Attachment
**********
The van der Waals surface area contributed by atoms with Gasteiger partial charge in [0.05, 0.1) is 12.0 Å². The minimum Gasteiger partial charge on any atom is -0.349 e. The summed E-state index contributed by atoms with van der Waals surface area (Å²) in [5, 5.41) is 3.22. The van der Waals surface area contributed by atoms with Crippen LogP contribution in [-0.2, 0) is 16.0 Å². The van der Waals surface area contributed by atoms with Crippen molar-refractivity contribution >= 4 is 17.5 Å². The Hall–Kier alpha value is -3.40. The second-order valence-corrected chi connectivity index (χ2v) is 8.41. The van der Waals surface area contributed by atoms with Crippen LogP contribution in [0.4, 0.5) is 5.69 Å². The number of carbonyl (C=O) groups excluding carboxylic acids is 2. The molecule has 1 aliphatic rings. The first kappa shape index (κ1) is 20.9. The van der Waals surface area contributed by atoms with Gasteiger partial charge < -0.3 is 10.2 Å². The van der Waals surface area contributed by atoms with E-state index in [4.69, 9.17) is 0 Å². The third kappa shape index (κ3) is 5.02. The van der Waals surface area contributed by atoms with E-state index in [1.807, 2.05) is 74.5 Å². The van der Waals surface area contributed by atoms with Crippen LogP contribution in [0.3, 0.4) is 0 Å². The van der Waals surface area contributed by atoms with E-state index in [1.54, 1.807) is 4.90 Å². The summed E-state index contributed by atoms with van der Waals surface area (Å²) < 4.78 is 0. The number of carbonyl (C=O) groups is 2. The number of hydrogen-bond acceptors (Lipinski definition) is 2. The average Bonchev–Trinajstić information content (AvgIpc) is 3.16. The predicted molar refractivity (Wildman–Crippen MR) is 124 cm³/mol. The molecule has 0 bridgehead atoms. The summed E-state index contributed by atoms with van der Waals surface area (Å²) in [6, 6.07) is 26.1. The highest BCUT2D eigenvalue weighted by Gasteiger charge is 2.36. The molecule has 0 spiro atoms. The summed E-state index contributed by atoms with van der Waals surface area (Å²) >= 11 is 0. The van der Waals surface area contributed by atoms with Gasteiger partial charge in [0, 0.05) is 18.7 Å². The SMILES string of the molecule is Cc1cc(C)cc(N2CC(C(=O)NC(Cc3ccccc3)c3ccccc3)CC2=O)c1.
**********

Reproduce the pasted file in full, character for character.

The van der Waals surface area contributed by atoms with Gasteiger partial charge in [0.05, 0.1) is 12.0 Å². The minimum Gasteiger partial charge on any atom is -0.349 e. The summed E-state index contributed by atoms with van der Waals surface area (Å²) in [5, 5.41) is 3.22. The van der Waals surface area contributed by atoms with Crippen LogP contribution in [-0.2, 0) is 16.0 Å². The van der Waals surface area contributed by atoms with Crippen molar-refractivity contribution >= 4 is 17.5 Å². The Hall–Kier alpha value is -3.40. The second-order valence-corrected chi connectivity index (χ2v) is 8.41. The van der Waals surface area contributed by atoms with Crippen LogP contribution in [0.4, 0.5) is 5.69 Å². The number of carbonyl (C=O) groups excluding carboxylic acids is 2. The molecule has 1 aliphatic rings. The first kappa shape index (κ1) is 20.9. The van der Waals surface area contributed by atoms with Gasteiger partial charge < -0.3 is 10.2 Å². The van der Waals surface area contributed by atoms with E-state index in [4.69, 9.17) is 0 Å². The third kappa shape index (κ3) is 5.02. The van der Waals surface area contributed by atoms with E-state index in [1.807, 2.05) is 74.5 Å². The van der Waals surface area contributed by atoms with Crippen LogP contribution in [0.3, 0.4) is 0 Å². The van der Waals surface area contributed by atoms with E-state index in [1.54, 1.807) is 4.90 Å². The summed E-state index contributed by atoms with van der Waals surface area (Å²) < 4.78 is 0. The number of carbonyl (C=O) groups is 2. The number of hydrogen-bond acceptors (Lipinski definition) is 2. The average Bonchev–Trinajstić information content (AvgIpc) is 3.16. The predicted molar refractivity (Wildman–Crippen MR) is 124 cm³/mol. The molecule has 0 bridgehead atoms. The summed E-state index contributed by atoms with van der Waals surface area (Å²) in [6, 6.07) is 26.1. The highest BCUT2D eigenvalue weighted by Gasteiger charge is 2.36. The molecule has 0 spiro atoms. The summed E-state index contributed by atoms with van der Waals surface area (Å²) >= 11 is 0. The van der Waals surface area contributed by atoms with Gasteiger partial charge in [0, 0.05) is 18.7 Å². The SMILES string of the molecule is Cc1cc(C)cc(N2CC(C(=O)NC(Cc3ccccc3)c3ccccc3)CC2=O)c1.